Bulk simulations

The overall validity of Ostwalds supersaturation theory and a simplified version of the IDNB model has been checked by simulating a large number of 1D patterns.

Supersaturation as the common ground

As the starting point of the development of a new comprehensive model of Liesegang patterning I have chosen Ostwalds supersaturation theory. I have done so because bulk simulations have shown that this model - although rather old and oversimplified - can explain almost all of the basic laws.

Ostwald has suggested this model in 1897 and based it purely on a well known effect. He has known that solutions of many substances can be supersaturated, and this metastable state ceases abruptly if a small crystalline material is brought into contact with the solution. This method is called "seeding" and is often applied even nowadays as a preparative technique if the crystallization of a reaction product is kinetically hindered.

According to Ostwalds theory periodic precipitation is nothing more just a "recurrent self-seeding". Although this explanation seems to be absolutely logical for the first sight it has several problems. For example if we try to simulate Liesegang patterns according to this model after a little experimentation we has to realize that in almost all of the cases it produces infinitely sharp precipitate zones whereas in real patterns .

Despite this and other difficulties essentially Ostwalds supersaturation theory formed the basis of the IDNB model.

Comparision of the results of Ostwalds original theory and the appropriately extended model (IDNB)

Bulk simulations

In order to check the overall validity of the IDNB model two series of large-scale simualtions have been performed.

In the first project the original form of the supersaturation model has been examined in about 40.000 different points of the parameter space. In the second a simplified form of the IDNB model has been investigated in the same way.

Although evaluaton of one or several 1D Liesegang patterns is not complicated, doing the same with several thousand such patterns is not necessarily trivial. Therefore a moderately tricky automatic mechanism with an "artificial intelligence" has been developed. This program contained a "pattern detector" that was capable to indicate the existence of a Liesegang pattern with high accuracy in any point of the parameter space.

Armed with such a magic weapon one can perform a computationally efficient scan of a properly chosen hyperbody. Moreover due to the fact that computation of the non-neighbouring points is mathematically independent the whole process can be easily parallelized on a cluster. (In one of my papers I have written down the exact method but in the opinion of the referee the description was "tedious". So here I do not want to bore anybody with the dirty details.)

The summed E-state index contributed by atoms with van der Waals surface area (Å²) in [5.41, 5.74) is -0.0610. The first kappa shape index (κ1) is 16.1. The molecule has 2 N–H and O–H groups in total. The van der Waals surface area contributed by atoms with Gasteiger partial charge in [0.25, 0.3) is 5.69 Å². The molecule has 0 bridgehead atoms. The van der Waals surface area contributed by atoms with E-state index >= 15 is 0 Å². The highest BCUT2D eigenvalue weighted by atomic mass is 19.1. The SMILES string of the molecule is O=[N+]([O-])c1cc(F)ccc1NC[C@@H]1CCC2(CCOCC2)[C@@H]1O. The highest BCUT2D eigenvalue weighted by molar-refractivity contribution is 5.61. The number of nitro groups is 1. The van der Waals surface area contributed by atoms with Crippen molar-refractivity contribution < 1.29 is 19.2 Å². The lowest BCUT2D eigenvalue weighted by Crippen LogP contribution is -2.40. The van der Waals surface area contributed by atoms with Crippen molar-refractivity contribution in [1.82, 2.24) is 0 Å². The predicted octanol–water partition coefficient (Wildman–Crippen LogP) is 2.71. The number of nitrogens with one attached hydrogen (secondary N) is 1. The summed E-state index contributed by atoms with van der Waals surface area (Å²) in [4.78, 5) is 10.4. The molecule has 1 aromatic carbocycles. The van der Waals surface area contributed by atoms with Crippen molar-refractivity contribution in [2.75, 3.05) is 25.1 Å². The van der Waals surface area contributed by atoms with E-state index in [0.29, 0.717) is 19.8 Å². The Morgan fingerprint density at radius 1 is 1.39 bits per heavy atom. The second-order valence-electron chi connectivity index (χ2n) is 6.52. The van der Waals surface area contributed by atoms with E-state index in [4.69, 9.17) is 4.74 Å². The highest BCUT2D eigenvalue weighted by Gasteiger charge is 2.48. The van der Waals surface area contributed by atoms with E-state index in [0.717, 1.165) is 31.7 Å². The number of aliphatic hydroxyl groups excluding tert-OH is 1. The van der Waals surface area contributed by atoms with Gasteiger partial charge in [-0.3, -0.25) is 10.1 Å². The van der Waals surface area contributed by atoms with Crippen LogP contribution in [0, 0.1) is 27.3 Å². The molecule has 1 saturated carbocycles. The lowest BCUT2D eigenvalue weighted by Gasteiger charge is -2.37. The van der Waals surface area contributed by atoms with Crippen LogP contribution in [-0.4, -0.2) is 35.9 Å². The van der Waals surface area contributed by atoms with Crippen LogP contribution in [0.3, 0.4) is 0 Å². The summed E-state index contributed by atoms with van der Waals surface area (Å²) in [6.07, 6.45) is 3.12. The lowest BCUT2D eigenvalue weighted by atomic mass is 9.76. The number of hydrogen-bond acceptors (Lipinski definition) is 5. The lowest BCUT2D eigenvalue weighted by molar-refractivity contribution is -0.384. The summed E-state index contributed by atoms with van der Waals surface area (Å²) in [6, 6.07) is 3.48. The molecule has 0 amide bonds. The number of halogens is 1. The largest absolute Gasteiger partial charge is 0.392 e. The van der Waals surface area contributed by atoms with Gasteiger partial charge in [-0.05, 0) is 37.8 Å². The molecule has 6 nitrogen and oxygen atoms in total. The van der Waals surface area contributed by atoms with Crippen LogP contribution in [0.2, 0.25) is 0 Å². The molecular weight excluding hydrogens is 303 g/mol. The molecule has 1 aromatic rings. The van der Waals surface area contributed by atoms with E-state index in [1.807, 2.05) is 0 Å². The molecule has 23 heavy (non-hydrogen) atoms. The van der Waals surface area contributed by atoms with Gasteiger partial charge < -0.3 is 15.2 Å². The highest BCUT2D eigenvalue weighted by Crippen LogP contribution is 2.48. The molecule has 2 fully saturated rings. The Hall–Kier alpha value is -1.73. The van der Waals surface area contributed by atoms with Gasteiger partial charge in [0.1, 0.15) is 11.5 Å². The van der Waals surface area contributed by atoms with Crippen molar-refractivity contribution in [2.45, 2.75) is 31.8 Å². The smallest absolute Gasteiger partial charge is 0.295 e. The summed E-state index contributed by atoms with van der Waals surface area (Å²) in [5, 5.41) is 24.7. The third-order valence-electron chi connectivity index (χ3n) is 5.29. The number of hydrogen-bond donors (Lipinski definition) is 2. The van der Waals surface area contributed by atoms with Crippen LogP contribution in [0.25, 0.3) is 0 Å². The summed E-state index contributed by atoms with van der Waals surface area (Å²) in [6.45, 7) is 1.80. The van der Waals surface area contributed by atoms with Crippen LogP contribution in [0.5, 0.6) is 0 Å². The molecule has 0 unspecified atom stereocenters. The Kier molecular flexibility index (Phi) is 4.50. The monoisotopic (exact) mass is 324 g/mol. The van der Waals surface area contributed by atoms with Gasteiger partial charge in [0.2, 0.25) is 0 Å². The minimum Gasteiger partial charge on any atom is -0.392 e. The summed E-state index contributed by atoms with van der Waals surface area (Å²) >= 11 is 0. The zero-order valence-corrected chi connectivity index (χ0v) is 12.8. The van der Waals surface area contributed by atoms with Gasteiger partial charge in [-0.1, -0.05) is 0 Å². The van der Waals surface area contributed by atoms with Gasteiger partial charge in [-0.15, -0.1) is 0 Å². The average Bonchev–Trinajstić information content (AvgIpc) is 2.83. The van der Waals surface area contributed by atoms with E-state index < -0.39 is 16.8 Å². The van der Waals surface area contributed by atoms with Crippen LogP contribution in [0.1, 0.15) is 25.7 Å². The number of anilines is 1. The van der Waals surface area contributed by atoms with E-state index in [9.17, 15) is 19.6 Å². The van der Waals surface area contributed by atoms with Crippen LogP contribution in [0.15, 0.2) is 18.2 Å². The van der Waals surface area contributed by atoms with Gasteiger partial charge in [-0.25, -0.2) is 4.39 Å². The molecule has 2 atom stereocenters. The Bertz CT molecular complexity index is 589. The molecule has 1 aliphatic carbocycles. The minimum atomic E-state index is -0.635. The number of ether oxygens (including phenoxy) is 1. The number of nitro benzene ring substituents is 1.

While value of the spacing coefficient rarely exceeds 1.5 in real experiments, from a purely mathematical point of view the supersaturation model can result in patterns with very high such values. The most probable cause of this apparent disagreement is that simulation is not bounded by certain experimental problems. For example in a simulation we can choose freely the level of supersaturation or the diffusion constants whereas in real experiments there is practically no way to affect these parameters. Another probable cause is the oversimlified nature of the model. This latter is even more probable taking into account that the results of the IDNB model did not show such a controversy.

Data were fitted by orthogonal polynomials. In case of Ostwalds model only the patterns with spacing coefficient lower than 1.5 were used in order to get a realistic picture at first .

Essentially all scaling laws were found to be valid for the whole range of parameters where evaluable patterns detected. (In case of Ostwalds model the width law was certainly not verifiable.) Moreover these vectors form a continuous body in the multidimensional parameter space without holes or disjoint islands.

There were two interesting findings in case of the Matalon-Packter law, and the stronger form of the width law. The former was found to be essentially valid, but the fitted polynomials show that this fenomenological finding is only a very good approximation, but not a generic mathematical property of the studied reaction-diffusion equations.

On the width law

The weaker form of the width law has been found to be valid everywhere in the parameter space.

The stronger form of it simply speaking states that there is an exact mathematical connection between the spacing coefficient and the quotient of the series of zone thicknesses.

Results of bulk simulations at the same time show that although there is indeed a very strong internal similarity between these two scaling laws, they do not have any direct mathematical connection.

Dependence of zone thicknesses on their positions cannot be described by a simple power law as it was suggested earlier by many workers, because the exponent was not found to be a universal quantity. At the same time its frequency distribution has a rather narrow peak around unity, which elucidates why was it found to be very close to 1.0 in the overwhelming majority of the real experiments.